[Editor’s Note: The 2013 Dallas International Film Festival runs from April 4th-14th. Our Bryan Kluger is there this week to look at some movies that may or may not ever play in a theater near you. He begins his coverage with the Irish crime thriller ‘Jump’. –JZ]
Hailing from Ireland, Kieron J. Walsh’s ‘Jump’ is a dark and twisted tale with elements of comedy that will attract the indie-film crowd at first glance, but loses its appeal very fast. You can tell that Walsh has a passion for the movie business and a true love of cinema, as he pays homage to several styles of filmmaking throughout the picture. However, the several different storylines that intersect in a ‘Pulp Fiction’ style don’t have enough time on-screen to develop relationships with the characters.
Over the years, I’ve enjoyed seeing films like this play out. Odd time jumps are still a great idea if done right, but like the “found footage” movies that we constantly see today, some of the originality and freshness of the gimmick has been lost with repetition and imitation. If ‘Jump’ came out in the year 2000, I think it would have been a better experience. Unfortunately, with this being Walsh’s second attempt at making a feature film, it comes across a jumbled mess of a movie with characters we don’t care about, even though the general story is decent enough.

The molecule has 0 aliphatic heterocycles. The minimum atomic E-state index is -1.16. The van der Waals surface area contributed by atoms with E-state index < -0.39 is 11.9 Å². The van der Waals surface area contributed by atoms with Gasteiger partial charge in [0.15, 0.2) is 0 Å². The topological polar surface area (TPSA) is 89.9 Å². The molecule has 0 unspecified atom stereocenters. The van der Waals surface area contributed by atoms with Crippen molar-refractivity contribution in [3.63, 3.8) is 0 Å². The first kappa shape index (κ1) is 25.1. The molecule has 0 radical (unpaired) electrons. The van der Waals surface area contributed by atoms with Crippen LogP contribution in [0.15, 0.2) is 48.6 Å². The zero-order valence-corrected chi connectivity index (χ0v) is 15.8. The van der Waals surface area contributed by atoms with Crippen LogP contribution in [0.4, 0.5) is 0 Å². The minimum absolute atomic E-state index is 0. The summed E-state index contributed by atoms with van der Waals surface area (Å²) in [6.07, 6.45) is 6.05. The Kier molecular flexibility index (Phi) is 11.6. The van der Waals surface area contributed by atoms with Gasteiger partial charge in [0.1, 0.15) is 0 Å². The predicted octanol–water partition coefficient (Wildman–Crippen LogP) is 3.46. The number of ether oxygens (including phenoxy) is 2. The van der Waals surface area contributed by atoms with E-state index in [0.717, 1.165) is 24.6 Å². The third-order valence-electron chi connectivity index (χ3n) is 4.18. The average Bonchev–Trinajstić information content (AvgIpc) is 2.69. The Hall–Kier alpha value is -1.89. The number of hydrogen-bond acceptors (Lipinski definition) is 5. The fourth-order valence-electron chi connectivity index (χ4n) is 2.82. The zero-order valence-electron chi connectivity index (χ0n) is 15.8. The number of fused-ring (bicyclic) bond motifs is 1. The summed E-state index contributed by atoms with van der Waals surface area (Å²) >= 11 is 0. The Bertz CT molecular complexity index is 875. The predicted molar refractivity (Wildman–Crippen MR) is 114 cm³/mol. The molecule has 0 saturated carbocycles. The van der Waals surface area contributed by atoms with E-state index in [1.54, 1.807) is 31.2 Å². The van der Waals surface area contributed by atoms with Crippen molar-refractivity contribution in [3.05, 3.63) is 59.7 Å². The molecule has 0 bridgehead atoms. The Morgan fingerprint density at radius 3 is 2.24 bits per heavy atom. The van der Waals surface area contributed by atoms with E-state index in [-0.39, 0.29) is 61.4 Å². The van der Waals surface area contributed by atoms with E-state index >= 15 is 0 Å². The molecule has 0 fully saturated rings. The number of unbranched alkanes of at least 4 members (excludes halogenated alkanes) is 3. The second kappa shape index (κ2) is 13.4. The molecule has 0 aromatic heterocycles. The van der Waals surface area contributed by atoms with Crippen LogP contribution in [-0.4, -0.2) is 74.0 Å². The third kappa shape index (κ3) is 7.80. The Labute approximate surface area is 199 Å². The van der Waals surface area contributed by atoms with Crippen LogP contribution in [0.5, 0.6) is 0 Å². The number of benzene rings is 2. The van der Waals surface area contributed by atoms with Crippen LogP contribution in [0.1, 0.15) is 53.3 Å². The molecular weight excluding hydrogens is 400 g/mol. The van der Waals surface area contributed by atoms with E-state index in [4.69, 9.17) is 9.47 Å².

‘Jump’ takes place in a small Irish city in the few hours leading up to the New Year’s countdown. Much like ‘Memento’ or ‘Pulp Fiction’, we see the end of the story first, and are then taken to a different point in time, all of which leads back to the beginning, which is the end.
Someone unknown to us has stolen a large sum of money from local gangster Frank Feeney (Lalor Roddy), who runs a nightclub along with various other criminal activities. Feeney has two of his best guys (Richard Dormer and Ciaran McMenamin) on the job to track down his money and deal with the thief. The supposed lead role is Feeney’s daughter Greta (Nichola Burley), who struggles with the work her dad does and wants to get away from it all. As she’s about to commit suicide by jumping off a bridge, a young man by the name of Pearse (Martin McCann) stops her. Unknown at first, Pearse is on a revenge mission to find Feeney for the murder of his brother. Meanwhile, two of Greta’s girlfriends (Charlane McKenna and Valene Kane) have a night at the bars that goes from drunken fun to murder and mayhem.
Kieron’s camerawork is great. He shows the grittiness of this crime tale set in the side streets and dark alleys of a town in Ireland. Not at any point do we see the beauty of the lush landscapes or rolling hills of Ireland. And the set-pieces are as dirty as the characters, each of which is fairly unlikable.
The fatal flaw with this flick is that its run time of only 84 minutes doesn’t give us enough time to connect with or truly see who the characters are. Maybe this is due to how the film is laid out, being told out-of-order, but instead of a solid flow with the characters, we only get brief flashes with each, as we learn that the choices they make are all the wrong ones.
However, credit is due to the actors.. Burley plays an emotional wreck very well with the time she’s given, and McCann plays the decent guy hellbent on revenge. The rest turn in solid if by-the-book performances that keep the film going. Walsh has some talent here, but it’s wasted on this film. Ultimately, the messy execution and delivery make this potentially good film forgettable.